(LEX 18) — We don’t even have the money yet, but scammers are already eyeing your stimulus check. The FBI is warning people about what to look out for.
Eligible taxpayers will receive an economic impact payment of $1,200 and couples who file their taxes jointly will get $2,400.
The FBI and several state attorney generals warn that scammers may reach out via phone calls, texts, emails or through websites with promises to speed up the process or that they’ll obtain a payment or loan for you. Officials say you do not need to pay a fee to receive your stimulus check.
"We want people to be aware that that is not how the government operates and you will not receive unsolicited email from the government for your economic stimulus check,” said FBI Supervisory Special Agent Todd Hemmen.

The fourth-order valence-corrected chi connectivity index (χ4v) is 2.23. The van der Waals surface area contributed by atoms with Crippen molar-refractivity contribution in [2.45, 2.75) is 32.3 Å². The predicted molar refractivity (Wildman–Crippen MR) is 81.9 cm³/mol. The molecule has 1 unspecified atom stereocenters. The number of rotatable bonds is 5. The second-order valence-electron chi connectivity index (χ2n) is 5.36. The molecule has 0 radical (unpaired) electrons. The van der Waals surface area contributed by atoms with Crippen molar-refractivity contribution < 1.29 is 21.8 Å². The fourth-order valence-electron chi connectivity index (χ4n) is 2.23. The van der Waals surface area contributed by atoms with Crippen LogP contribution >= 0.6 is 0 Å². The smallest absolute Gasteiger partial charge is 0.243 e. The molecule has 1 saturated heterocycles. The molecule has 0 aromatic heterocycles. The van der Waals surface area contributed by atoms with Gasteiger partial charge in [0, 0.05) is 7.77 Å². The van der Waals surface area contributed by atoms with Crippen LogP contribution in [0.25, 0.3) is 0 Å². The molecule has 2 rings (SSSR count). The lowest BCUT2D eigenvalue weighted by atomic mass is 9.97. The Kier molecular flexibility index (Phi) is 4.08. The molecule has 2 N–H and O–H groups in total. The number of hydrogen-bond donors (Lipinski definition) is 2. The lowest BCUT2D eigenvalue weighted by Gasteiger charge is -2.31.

There are some things you should know about the process. The IRS is using information provided in 2018 and 2019 tax returns to know where to send the payments.
People who file tax returns electronically and provide the IRS with their bank information will likely get their payments earlier through direct deposit. Paper checks are expected to take longer to mail out. Officials says you'll receive a notice by mail no later than 15 days after the payment was sent out, detailing the amount, how it was sent and an IRS phone number to call if the money does not arrive.
The IRS announced Monday that it will start sending out checks in the next three weeks.
You can follow updates about the stimulus checks at https://www.irs.gov/coronavirus.